Is it Evan Royster or Penn State's offensive line?
Several Penn State fans have asked me this question in recent days, and it's a pressing one after the first two games. Speaking of pressing, that might be the problem right now for Royster, who has only 72 rushing yards on 20 carries (3.6 ypr) in the first two contests.
Penn State's All-Big Ten running back returned for his senior year to polish his skills for the NFL, help a young quarterback lead the offense and become the school's all-time leading rusher. He needed 481 yards entering the fall to surpass Curt Warner, but he hasn't put much of a dent in the deficit.
Penn State coach Joe Paterno expressed some concern about Royster's weight last week -- Royster added 5-10 pounds during the offseason and checks in at 228. Asked again about his star running back Tuesday, Paterno noted that Penn State has yet to establish the type of rushing attack where Royster can thrive.
"Royster is a kind of a 'pick 'em and spot 'em, give me a crack and I'll go' guy," Paterno said Tuesday. "He's not a guy that's going to run over you. Doesn't have great speed. Has good speed. But he's got good instincts. He obviously catches a ball well when we use him as a receiver. We haven't used him yet as a receiver.
"But I think he's doing all right."
Paterno doesn't sound overly concerned with Royster. Perhaps the issue is with the offensive line.
Penn State shuffled around the personnel entering the season after struggling against elite defenses in 2009 (Ohio State, Iowa). Seniors Stefen Wisniewski and Lou Eliades were among those moving to different spots.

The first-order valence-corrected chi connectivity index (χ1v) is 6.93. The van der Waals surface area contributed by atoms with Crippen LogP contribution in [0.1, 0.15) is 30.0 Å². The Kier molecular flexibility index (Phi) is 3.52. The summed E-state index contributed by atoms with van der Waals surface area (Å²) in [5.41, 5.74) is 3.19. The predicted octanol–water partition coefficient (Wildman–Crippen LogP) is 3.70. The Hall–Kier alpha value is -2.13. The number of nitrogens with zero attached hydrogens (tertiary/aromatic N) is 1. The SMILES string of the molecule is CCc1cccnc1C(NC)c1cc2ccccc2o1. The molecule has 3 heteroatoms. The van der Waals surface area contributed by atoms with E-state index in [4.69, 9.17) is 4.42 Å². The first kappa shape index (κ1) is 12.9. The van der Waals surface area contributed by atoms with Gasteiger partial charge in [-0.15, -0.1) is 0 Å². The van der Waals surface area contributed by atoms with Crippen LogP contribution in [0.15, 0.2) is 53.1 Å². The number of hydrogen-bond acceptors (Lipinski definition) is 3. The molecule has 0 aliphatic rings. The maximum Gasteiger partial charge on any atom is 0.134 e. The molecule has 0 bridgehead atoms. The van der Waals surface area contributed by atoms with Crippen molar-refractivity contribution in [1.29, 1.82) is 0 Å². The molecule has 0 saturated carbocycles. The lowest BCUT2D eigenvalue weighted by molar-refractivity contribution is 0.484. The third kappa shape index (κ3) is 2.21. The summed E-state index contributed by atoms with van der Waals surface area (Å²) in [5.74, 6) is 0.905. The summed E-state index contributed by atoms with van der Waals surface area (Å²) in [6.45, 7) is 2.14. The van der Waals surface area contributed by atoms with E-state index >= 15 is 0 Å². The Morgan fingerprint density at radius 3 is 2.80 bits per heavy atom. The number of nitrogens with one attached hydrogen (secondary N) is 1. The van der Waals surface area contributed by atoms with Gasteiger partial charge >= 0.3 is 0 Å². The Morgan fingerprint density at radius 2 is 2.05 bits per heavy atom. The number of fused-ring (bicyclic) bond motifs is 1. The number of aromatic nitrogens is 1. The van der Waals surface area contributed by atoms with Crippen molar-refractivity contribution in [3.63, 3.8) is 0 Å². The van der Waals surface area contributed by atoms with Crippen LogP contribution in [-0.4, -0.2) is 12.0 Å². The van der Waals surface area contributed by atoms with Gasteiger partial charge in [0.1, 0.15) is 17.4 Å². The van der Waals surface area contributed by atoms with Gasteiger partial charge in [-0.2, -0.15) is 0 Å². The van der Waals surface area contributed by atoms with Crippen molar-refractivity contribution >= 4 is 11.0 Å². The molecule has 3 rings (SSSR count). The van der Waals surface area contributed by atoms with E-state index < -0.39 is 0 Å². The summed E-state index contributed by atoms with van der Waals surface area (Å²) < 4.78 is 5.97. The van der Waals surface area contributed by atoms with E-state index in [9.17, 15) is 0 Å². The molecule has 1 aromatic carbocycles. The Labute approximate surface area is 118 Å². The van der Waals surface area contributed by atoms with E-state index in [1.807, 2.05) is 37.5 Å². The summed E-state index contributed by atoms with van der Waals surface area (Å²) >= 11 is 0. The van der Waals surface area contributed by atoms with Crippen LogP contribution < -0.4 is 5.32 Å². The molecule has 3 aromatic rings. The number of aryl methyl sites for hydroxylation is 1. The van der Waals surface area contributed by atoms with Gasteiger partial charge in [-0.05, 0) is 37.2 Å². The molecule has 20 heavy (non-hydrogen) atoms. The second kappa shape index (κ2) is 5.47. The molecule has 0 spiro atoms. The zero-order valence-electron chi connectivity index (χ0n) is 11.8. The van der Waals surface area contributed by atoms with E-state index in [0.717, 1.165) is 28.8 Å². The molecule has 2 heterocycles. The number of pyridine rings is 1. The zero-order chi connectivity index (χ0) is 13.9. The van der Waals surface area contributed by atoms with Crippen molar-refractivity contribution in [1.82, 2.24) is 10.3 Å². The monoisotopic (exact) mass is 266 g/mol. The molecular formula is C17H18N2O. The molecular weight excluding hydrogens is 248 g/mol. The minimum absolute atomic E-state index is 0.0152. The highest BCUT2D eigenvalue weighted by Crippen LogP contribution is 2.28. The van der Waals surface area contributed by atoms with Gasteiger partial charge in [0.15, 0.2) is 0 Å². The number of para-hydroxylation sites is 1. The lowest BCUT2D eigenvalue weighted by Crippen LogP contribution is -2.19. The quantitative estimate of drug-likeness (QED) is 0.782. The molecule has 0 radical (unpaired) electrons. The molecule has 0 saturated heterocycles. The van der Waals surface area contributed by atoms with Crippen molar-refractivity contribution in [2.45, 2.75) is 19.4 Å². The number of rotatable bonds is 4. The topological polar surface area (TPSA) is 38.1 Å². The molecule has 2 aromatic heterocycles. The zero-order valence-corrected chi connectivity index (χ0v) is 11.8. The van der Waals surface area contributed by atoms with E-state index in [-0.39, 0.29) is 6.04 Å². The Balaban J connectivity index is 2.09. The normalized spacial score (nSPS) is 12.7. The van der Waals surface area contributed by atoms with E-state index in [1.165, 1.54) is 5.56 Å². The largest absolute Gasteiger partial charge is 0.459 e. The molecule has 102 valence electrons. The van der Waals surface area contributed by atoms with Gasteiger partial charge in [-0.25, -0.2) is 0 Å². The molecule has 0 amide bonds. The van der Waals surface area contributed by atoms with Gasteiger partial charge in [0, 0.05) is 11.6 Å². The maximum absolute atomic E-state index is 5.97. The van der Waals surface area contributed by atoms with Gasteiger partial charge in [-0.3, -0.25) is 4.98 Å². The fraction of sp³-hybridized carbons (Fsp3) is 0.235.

While the line hasn't been dominant so far this fall, it hasn't surrendered a sack.
And true freshman Silas Redd is having little trouble finding room, racking up 46 yards on eight carries. Paterno saw some good things from the line against Alabama but reiterated that Penn State's offense has been limited in what it can do.
Is it Royster or the line?
It's not clear just yet, but I know this: If Royster doesn't get going in the next two weeks, Penn State could have a very rough time in Big Ten play. Freshman quarterback Rob Bolden will get better and better, but Penn State has to have consistent production from its senior running back.
The good thing is Saturday's game against Kent State (ESPN2, noon ET) provides a barometer of sorts. Don't laugh. After two games, Kent State leads the nation in rushing defense (11 ypg).
While that total includes a five-sack performance in the opener -- pass-happy Murray State finished with minus-65 rush yards -- Kent State also limited Boston College to 87 rush yards in last week's 26-13 loss.
"BC's a big, strong football team," Paterno said. "They can run the ball, but [Kent State] made them throw the football. We've just got to get better all around."